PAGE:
I must say I experiment a lot with Lightmapping in Unity using Beast and I have never wrote anything about it, so I wanted to share what it is and how it might be useful to some of you.
Since the time of Quake which was the first video game to utilize lightmapping, Unity has integrated the Beast lightmapping technology for both the pro and free version, yes! you can use expensive rendering power for free on your games, I know what your thinking…this is awesome, and it is, lightmaps can really bring your environments to life.
What are lightmaps?
If you have read this far without knowing what lightmaps are, I’ll give a quick overview, a typical lightmap is light data stored into a texture and applied to static objects in your scene, lightmaps in Unity take into account meshes, textures, materials and lights.
Unity contains 3 lightmapping modes to choose from, Single Lightmaps. Dual Lightmaps and Directional Lightmaps, each mode has slightly different functionality.
Single lightmap mode uses the far lightmap only, this is a baked texture, so pre-computed and contains full illumination.
Dual Lightmaps use a near and far lightmap texture, the near lightmap texture contains indirect illumination from lights set to auto, full illumination if your lights are set to BakeOnly, emissive materials and sky lights.
This near lightmap is only used when within the distance of the camera, when within the camera distance auto lights are rendered as realtime allowing for specular, bump and realtime shadows, this is not a feature for single lightmaps.
On the right hand side on the image showing dual lightmapping, the near lightmap texture is used, this is because we are within the camera’s distance, near lightmap texture is showing both specular and bump, as if it was realtime lighting. If we were to pan the camera away from the leaf we would eventually not see the bump and spec because it will fallback to the far lightmap, which is shown on the left.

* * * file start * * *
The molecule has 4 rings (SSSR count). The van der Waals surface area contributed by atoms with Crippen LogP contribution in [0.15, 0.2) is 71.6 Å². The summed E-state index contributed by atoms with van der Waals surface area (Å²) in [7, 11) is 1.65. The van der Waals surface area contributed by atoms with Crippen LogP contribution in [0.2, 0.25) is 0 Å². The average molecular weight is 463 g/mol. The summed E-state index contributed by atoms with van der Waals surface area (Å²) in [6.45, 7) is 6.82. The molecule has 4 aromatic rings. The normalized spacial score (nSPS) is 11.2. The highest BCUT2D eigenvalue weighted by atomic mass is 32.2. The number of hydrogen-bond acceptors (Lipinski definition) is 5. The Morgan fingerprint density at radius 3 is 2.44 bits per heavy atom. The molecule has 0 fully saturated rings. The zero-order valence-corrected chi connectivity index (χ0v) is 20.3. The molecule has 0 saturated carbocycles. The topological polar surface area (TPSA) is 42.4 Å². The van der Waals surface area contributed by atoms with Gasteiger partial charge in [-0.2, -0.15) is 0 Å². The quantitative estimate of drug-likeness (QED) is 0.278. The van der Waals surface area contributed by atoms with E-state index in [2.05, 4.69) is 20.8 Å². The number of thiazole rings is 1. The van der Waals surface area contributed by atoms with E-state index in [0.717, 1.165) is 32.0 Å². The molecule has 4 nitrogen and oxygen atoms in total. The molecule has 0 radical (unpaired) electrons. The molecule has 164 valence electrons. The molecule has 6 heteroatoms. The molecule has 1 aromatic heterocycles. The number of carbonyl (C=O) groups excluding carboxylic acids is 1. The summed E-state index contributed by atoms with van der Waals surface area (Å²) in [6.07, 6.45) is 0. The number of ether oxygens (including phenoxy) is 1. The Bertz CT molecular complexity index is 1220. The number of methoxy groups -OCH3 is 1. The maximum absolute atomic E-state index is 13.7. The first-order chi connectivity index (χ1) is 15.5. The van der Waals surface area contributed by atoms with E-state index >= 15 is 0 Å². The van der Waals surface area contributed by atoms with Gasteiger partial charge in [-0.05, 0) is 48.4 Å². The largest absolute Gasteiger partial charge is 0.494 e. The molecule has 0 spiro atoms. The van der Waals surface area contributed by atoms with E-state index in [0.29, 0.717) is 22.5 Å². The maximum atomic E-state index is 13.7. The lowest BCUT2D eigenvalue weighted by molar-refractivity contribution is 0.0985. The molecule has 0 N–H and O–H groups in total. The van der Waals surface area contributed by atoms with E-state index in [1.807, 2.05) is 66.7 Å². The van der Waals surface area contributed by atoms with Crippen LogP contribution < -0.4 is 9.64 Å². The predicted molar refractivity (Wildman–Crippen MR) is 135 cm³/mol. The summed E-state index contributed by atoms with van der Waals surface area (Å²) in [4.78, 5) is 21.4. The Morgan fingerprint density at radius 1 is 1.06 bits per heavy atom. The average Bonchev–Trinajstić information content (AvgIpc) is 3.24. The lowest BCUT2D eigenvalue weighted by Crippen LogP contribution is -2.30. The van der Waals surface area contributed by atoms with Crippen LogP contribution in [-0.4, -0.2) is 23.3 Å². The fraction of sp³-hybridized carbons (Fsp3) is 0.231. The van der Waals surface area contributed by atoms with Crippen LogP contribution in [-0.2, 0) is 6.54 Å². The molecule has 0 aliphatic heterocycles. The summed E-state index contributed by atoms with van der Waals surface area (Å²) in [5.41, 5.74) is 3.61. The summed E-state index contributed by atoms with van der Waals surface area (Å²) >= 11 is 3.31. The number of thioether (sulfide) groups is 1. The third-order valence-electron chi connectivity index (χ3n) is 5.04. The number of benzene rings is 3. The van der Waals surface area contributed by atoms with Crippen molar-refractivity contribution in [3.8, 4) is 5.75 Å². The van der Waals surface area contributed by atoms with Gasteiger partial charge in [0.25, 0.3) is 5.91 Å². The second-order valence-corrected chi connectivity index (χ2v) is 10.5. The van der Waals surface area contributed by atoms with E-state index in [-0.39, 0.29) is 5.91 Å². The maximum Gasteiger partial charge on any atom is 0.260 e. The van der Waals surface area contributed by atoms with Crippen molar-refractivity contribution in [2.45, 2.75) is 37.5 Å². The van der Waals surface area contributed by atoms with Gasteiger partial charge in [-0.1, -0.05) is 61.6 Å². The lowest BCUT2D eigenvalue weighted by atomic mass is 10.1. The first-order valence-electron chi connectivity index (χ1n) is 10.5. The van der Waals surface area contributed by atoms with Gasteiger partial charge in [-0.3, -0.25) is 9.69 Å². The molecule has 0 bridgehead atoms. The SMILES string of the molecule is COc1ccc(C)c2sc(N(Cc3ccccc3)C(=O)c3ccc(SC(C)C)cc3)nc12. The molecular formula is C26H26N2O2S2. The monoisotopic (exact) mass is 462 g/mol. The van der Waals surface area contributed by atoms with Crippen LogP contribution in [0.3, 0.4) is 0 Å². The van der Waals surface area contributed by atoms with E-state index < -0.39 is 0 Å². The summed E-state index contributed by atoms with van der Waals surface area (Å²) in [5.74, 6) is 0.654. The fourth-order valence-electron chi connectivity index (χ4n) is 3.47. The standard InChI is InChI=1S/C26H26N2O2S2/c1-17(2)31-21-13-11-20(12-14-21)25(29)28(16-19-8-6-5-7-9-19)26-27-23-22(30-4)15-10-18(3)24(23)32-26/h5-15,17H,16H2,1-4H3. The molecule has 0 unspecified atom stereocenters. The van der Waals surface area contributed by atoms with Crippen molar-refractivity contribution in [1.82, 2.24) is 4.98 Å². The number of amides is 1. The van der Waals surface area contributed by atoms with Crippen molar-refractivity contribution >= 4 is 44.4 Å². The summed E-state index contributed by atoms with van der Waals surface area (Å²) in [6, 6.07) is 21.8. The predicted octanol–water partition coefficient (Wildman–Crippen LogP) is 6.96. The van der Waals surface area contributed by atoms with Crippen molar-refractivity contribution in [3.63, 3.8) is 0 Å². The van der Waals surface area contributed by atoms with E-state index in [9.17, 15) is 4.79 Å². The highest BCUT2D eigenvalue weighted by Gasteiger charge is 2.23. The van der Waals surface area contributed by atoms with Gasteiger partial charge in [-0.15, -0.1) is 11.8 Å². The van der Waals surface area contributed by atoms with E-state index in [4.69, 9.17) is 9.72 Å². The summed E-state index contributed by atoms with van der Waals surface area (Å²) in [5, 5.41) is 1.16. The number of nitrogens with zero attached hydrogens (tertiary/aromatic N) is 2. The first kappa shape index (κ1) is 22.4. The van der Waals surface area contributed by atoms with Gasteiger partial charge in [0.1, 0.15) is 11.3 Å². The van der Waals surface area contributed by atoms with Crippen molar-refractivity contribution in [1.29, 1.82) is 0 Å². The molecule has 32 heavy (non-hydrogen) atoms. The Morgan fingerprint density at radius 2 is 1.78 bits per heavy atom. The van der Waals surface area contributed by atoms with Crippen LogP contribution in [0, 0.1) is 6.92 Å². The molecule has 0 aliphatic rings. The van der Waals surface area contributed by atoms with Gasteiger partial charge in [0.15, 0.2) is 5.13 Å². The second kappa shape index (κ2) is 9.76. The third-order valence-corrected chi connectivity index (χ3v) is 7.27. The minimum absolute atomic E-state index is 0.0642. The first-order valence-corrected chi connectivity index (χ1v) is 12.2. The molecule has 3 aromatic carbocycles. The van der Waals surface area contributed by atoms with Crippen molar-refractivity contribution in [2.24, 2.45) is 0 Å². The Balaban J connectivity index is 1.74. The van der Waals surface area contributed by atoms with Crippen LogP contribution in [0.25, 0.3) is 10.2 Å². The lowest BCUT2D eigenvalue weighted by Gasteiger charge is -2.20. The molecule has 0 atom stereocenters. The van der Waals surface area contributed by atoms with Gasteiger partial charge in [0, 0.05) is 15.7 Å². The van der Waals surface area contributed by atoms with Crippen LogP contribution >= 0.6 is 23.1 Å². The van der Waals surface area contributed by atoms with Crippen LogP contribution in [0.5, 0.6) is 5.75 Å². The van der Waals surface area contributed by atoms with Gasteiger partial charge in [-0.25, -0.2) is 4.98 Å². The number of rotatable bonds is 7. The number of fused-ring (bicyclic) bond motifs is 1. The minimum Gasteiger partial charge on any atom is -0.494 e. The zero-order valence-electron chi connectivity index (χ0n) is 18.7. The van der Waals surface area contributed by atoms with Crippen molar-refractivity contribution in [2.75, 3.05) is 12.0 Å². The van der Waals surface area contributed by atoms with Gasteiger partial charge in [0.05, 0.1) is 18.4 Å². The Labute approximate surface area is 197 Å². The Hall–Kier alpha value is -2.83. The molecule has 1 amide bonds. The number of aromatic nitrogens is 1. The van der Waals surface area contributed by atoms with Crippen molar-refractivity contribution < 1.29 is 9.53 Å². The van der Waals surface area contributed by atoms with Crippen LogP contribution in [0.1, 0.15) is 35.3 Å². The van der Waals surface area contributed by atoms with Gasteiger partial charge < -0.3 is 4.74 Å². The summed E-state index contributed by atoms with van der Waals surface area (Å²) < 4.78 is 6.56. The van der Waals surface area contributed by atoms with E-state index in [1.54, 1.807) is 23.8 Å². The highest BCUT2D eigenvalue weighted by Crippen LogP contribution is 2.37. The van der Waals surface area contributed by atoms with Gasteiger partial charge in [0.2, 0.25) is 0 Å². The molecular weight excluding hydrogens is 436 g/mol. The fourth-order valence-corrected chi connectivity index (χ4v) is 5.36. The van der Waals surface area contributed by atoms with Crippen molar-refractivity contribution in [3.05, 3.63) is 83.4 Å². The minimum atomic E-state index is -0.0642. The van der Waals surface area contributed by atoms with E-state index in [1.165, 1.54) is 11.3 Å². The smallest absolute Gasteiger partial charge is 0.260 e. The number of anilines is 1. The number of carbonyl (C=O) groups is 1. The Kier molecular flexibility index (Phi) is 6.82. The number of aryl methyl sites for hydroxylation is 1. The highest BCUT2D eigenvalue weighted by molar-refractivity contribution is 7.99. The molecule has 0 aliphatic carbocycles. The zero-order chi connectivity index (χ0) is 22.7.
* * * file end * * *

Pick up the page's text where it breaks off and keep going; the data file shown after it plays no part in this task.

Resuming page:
Using Directional lightmapping in Unity has the ability to bake specular and normal maps into the texture without using any realtime lighting, the lightmaps encode the direction of the light so that it can be used in the pixel shader to vary the lighting depending on the per pixel normal and calculates specular for the average light direction.
The image below shows baked specular using directional lightmaps, I have a simple mouse orbit script attached to the camera which allows me to see the specular highlights on all the cubes in the scene.
Other area’s of lightmapping which I haven’t mentioned in any real detail or at all are using emissive materials, they can give some really interesting effects, as well as area lights, light probes and lightmapping dynamic objects, that’s a whole new dimension of fun.
Maybe I’ll write about those some other time, for now I encourage you all to have a play around with lightmapping. Catch you soon!